For women and girls in Cambodia, a menstrual period can put a full stop to life for a whole week every month. This young entrepreneur is changing that in her community.
Sreilak missed a week of school. Again.
She’s not alone. Each month, young women around the world are absent from educational opportunities because they can’t afford feminine hygiene products.
They can’t leave home during their menstrual period.
But a group of young women in Cambodia are changing this reality.
On my recent trip to Tasiem Village in Cambodia, I met Kim Houy Hor, the original seamstress for the recently established re-usable sanitary napkin business.
This is a first on so many levels.
This business grew out of the first Savings and Loans group established for youth and it’s an entrepreneurial endeavour run by young women, serving women. But the firsts don’t end there.
Twenty-seven young women each contributed $12.50 to become stakeholders in the business, which has already seen a net profit of over $300, an unimaginable amount of money in a materially impoverished area. The young women have purchased sewing machines and stocked their shelves with products needed to manufacture the re-usable pads.
Their enthusiasm and passion has been contagious.
The elders got on board when they saw benefits for the entire community— reliable employment and income; increased population stability; and young women attending school regularly.
Leaders pooled resources and constructed a building to house the sewing machines and materials, creating unity and a sense of village pride over the young women’s accomplishments.
Production of the sanitary pads began in April of 2017.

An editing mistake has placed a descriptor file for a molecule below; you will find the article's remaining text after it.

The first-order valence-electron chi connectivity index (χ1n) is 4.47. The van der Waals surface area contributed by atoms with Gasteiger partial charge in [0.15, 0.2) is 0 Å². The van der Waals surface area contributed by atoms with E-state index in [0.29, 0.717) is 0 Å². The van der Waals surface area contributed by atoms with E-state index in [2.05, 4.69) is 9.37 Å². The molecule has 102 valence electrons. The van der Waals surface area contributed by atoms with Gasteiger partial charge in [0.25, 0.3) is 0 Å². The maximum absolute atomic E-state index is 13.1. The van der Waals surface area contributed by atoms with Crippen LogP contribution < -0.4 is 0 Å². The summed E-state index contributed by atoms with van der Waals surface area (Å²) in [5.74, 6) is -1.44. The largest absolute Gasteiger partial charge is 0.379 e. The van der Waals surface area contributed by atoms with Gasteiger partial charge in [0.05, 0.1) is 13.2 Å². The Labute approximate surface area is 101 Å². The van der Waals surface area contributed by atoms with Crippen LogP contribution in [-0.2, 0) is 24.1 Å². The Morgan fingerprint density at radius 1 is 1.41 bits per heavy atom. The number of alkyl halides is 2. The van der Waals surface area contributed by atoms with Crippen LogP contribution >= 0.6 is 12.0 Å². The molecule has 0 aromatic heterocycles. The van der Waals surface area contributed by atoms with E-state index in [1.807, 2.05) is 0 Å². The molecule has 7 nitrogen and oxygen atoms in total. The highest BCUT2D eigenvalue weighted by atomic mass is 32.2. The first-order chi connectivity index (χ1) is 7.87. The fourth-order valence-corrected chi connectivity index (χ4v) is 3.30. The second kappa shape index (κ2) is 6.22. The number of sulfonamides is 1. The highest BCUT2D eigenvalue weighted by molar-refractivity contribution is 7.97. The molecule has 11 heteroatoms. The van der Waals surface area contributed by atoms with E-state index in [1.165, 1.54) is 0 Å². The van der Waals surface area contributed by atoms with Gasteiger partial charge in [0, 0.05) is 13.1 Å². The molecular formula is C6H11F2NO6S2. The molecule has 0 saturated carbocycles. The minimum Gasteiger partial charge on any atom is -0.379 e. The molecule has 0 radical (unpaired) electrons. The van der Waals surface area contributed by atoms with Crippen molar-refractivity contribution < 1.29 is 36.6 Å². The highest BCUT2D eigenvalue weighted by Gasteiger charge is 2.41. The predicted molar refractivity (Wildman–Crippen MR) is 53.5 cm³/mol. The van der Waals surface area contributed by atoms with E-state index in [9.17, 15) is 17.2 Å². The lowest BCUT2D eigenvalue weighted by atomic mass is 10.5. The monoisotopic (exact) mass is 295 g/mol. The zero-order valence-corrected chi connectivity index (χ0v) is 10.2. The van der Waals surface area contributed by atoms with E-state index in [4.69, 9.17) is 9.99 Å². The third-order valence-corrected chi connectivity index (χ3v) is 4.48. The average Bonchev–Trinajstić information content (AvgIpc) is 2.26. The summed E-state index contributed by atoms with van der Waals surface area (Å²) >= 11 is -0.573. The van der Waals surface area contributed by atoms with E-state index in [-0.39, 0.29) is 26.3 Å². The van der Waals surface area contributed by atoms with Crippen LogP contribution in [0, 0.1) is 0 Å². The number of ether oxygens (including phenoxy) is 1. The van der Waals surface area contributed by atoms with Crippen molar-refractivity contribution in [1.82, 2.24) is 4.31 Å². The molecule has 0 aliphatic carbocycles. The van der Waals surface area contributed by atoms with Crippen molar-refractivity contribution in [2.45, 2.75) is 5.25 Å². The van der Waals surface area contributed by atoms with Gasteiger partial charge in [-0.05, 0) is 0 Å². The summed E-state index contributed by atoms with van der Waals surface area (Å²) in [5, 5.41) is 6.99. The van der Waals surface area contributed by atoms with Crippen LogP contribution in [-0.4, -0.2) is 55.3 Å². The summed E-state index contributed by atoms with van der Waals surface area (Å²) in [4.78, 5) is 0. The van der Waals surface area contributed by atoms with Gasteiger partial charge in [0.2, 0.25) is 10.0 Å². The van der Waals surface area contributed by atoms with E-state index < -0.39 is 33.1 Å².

Each hand-made, fabric carrying bag contains two pad holders and six cloth liners. The liners are made of thick, soft fabric and have a moisture barrier sewn into them to prevent leaks. These products are sold with two Ziplocs as well, which girls can carry used pads in. They’ve thought of everything!
And imagine a year’s worth of feminine hygiene products costing $2.50 per year or less. These packages are sold for $5.oo and last at least two years.
But income generation and affordability are just two measure of success for this project. Kim Houy Hor and Food for the Hungry staff beamed as they spoke of how these napkins reduce waste and are therefore good for the environment.
They shared how the kits are proving to be an open door to discussing women’s health issues in their community and beyond.
And they proudly noted that this product is chemical free, offering a healthy and safe alternative that doesn’t have to be purchased monthly.
But perhaps the most glowing report is that young women are free to attend school, participate in activities, and learn practical skills for future employment.
It’s already clear that Kim Houy Hor is an excellent seamstress. I would say her marketing ability is growing as well. As I held the cloth bag and examined the pads she asked with a wide smile, “How many would you like to buy?”
In The Midst